The story turns out to be true. Here’s the actual text:
The amendment was tacked onto a 1995 bill addressing licensing guidelines for psychiatrists and psychologists in the Land of Enchantment. Approved by a voice vote in the state senate, it fizzled out in the house of representatives.(1)When a psychologist or psychiatrist testifies during a defendant's competency hearing, the psychologist or psychiatrist shall wear a cone-shaped hat that is not less than two feet tall. The surface of the hat shall be imprinted with stars and lightning bolts. Additionally, the psychologist or psychiatrist shall be required to don a white beard that is not less than eighteen inches in length, and shall punctuate crucial elements of his testimony by stabbing the air with a wand. Whenever a psychologist or psychiatrist provides expert testimony regarding the defendant's competency, the bailiff shall dim the courtroom lights and administer two strikes to a Chinese gong.
Although it was never enacted, its author likely owes his 15 minutes of fame to that single little dead-end amendment. It continues to be widely cited in articles and books; now, 17 years later, it has suddenly gained notice in the blogosphere, ping-ponging from Magraken’s BC Injury Law blog to Overlawyered to Mind Hacks, and many more.(2)
But Professor Pueyo's query about the veracity of the fated legislation sparked my curiosity. Why was it written? And why its lasting allure?
Is that all there is?
Yes, it's catchy and colorful. But what accounts for its remarkable staying power and ability to bounce back from the dead? (Can you tell I’ve been reading zombie novels? I just finished Colson Whitehead's Zone One, which I recommend to any of you zombie fans out there.)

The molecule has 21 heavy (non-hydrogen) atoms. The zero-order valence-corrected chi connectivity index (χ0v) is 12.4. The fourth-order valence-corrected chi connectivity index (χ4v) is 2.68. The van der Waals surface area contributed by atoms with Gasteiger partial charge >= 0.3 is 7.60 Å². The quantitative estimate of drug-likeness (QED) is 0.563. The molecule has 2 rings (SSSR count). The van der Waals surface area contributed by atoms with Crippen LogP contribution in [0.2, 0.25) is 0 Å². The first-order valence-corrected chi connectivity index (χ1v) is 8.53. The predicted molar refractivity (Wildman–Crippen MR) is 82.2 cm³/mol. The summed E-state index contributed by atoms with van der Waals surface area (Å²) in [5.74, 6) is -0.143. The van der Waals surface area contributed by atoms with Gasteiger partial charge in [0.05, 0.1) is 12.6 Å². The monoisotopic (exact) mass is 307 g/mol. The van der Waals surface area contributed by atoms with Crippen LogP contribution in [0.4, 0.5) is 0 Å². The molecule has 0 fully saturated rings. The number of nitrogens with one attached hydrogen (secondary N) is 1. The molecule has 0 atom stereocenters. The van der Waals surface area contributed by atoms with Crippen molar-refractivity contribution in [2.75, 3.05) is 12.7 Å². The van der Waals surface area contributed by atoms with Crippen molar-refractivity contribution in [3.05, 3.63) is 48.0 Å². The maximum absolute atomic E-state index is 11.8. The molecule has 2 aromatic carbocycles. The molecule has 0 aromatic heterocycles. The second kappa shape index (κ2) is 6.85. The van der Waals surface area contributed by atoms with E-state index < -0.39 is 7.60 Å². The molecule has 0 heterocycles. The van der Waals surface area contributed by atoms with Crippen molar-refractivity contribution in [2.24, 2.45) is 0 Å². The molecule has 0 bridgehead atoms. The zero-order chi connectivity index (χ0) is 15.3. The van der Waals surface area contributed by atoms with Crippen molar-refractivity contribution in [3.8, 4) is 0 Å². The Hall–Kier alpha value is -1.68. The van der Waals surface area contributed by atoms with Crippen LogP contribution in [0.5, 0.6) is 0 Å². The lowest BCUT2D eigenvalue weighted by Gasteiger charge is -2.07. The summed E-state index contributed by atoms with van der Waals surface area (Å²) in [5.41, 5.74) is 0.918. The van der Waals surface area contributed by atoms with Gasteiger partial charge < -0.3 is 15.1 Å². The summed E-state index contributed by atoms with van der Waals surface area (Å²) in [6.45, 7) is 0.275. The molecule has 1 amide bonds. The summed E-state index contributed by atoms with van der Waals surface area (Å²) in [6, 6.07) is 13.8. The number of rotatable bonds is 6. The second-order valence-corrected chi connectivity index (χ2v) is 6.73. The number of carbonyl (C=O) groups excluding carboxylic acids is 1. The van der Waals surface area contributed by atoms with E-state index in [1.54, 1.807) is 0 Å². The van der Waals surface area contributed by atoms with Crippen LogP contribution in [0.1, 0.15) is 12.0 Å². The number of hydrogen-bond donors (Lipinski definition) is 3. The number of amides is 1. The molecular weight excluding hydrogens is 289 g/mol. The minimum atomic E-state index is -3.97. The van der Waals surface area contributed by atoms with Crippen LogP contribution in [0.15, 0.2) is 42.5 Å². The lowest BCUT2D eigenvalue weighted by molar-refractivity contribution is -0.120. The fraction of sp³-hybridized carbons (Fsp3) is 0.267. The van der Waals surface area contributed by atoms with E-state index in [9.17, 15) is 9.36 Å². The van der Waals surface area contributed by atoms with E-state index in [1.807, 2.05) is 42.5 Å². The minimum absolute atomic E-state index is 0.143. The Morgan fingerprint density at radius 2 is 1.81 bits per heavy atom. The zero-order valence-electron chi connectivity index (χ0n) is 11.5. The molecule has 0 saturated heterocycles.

The amendment's author, ex-state senator Duncan Scott, wrote it not just as a harmless prank. Satire is a powerful weapon, and the goal of the hard-core Republican, as he told Harper's Magazine at the time, was to highlight his disapproval of the use of insanity pleas in criminal trials. (Ironically, his language confuses insanity with incompetency, which as we all know is a different matter altogether.)
Just as panic over bogeyman sex offenders is all the rage today, a perceived rise in insanity verdicts was a hot-button topic in the 1980s and 1990s, in the wake of John Hinckley's insanity acquittal in the attempted assassination of President Ronald Reagan. The verdict triggered widespread public concern over the reliability of psychiatric testimony, and the U.S. Congress and half of the states changed their laws to limit or eliminate the insanity defense.
In reality, the popular concern was misplaced. Insanity is very rarely invoked as a defense, being used in less than one percent of cases, and it is successful even more rarely. And, contrary to public opinion, forensic psychologists and psychiatrists who evaluate a defendant's mental state are most likely to conclude that he or she does not meet the legal threshold for insanity.
So who continues to cite the wizard amendment in books and articles, and for what purpose?
Not surprisingly, the Scientologists -- haters of all things psychiatric -- were among the first to embrace it. A 1997 article in the Scientology front magazine USA Today (no relation to the newspaper), blaming psychiatry for "the breakdown of law and order," leads off with the amendment.